Social capital.

Applicants may not only be hired because of their publications or the potential that they can signal, but also based on their social capital [similarly, cf. 8: 42, 16 97f.]. Understood as “resources which are linked to possession of a durable network of more or less institutionalized relationships” [32: 21], social capital can be an asset by providing a strong professional network. Others stress the “strength of weak ties”, of merely knowing someone, rather than having a strong relationship [33, 34]. German political scientists speculate that “you must have at least one friend in a hiring committee and you cannot have an enemy” [16: 102]. Indeed, in French political science, PhD candidates are more successful when having either strong or weak social ties in their committee [35]. The chance of getting shortlisted even doubles when a researcher’s former PhD advisor is accidentally part of the committee [36: 71, also cf. 37: 112ff.]. In US sociology, hiring among the most prestigious US universities is largely explicable through the social networks that exist between these institutions [38: 258]. However, for German political science, getting tenure is only weakly related to embeddedness in social networks [16: 115].

If researchers were promoted based on who they know, rather than based on what they do, then this could exclude women [39: 4f., 40] who may lack “access to predominantly male academic networks” [similarly, cf. 17: 115, 28: 278], which “convey critical job-related knowledge” [29: 477, also cf. 41: 450]. Women are also less likely to accumulate social capital, because their needs for mobility are less prioritized in relationships [42: 407].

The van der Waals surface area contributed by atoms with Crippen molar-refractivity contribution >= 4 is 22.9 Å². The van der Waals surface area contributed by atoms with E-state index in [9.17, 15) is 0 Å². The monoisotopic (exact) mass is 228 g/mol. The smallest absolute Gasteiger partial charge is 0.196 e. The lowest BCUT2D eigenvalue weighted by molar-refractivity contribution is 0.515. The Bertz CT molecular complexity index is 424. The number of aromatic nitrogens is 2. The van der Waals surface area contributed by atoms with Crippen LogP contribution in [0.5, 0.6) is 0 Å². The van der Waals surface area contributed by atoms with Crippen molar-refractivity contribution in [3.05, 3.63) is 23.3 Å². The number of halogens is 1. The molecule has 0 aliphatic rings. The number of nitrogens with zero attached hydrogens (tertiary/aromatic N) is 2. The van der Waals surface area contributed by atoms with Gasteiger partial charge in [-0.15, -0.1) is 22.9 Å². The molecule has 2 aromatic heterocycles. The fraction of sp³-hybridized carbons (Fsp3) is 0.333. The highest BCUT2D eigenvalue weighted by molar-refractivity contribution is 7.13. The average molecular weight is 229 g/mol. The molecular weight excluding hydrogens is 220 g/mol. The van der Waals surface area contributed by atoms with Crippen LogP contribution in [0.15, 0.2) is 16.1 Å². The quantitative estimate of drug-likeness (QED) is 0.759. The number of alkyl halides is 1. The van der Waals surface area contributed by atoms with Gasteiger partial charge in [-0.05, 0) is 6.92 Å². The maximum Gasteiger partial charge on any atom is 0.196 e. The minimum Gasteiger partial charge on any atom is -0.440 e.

Gender and childcare.

The preceding sections suggested how women may be disadvantaged, as men benefit more from signaling and social capital. This is a problem, since “[p]ublic trust and confidence in academia rests on its ability to efficiently produce accurate and reliable knowledge, some of which may ultimately inform public debate and national policies. The principle of meritocracy is the best method we know to achieve this, and it has served science very well. To not select and promote the most able individuals (regardless of sex, race, and political views) is, therefore, not only unfair to individual academics but potentially damaging to academia and even to society as a whole” [14: 2]. But are women indeed disadvantaged? The literature shows surprisingly unclear results.